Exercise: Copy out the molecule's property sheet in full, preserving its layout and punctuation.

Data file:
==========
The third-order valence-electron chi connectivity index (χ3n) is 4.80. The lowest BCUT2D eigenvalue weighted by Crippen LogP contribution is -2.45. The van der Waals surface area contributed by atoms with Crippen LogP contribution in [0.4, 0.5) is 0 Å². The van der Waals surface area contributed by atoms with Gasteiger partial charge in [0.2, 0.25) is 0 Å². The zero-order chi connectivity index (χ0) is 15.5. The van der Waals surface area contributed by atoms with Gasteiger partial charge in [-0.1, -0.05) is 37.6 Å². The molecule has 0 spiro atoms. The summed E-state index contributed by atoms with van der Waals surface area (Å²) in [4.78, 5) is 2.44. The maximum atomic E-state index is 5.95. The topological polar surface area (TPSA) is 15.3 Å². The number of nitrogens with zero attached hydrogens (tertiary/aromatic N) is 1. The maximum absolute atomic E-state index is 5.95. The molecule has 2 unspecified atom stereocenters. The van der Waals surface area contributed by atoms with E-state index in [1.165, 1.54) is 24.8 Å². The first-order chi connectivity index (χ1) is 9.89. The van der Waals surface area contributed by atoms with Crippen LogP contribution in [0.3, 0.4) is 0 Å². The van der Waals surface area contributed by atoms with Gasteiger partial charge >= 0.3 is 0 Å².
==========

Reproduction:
The third-order valence-electron chi connectivity index (χ3n) is 4.80. The lowest BCUT2D eigenvalue weighted by Crippen LogP contribution is -2.45. The van der Waals surface area contributed by atoms with Crippen LogP contribution in [0.4, 0.5) is 0 Å². The van der Waals surface area contributed by atoms with Gasteiger partial charge in [0.2, 0.25) is 0 Å². The zero-order chi connectivity index (χ0) is 15.5. The van der Waals surface area contributed by atoms with Gasteiger partial charge in [-0.1, -0.05) is 37.6 Å². The molecule has 0 spiro atoms. The summed E-state index contributed by atoms with van der Waals surface area (Å²) in [4.78, 5) is 2.44. The maximum atomic E-state index is 5.95. The topological polar surface area (TPSA) is 15.3 Å². The number of nitrogens with zero attached hydrogens (tertiary/aromatic N) is 1. The maximum absolute atomic E-state index is 5.95. The molecule has 2 unspecified atom stereocenters. The van der Waals surface area contributed by atoms with E-state index in [1.165, 1.54) is 24.8 Å². The first-order chi connectivity index (χ1) is 9.89. The van der Waals surface area contributed by atoms with Crippen LogP contribution in [0.3, 0.4) is 0 Å². The van der Waals surface area contributed by atoms with Gasteiger partial charge >= 0.3 is 0 Å².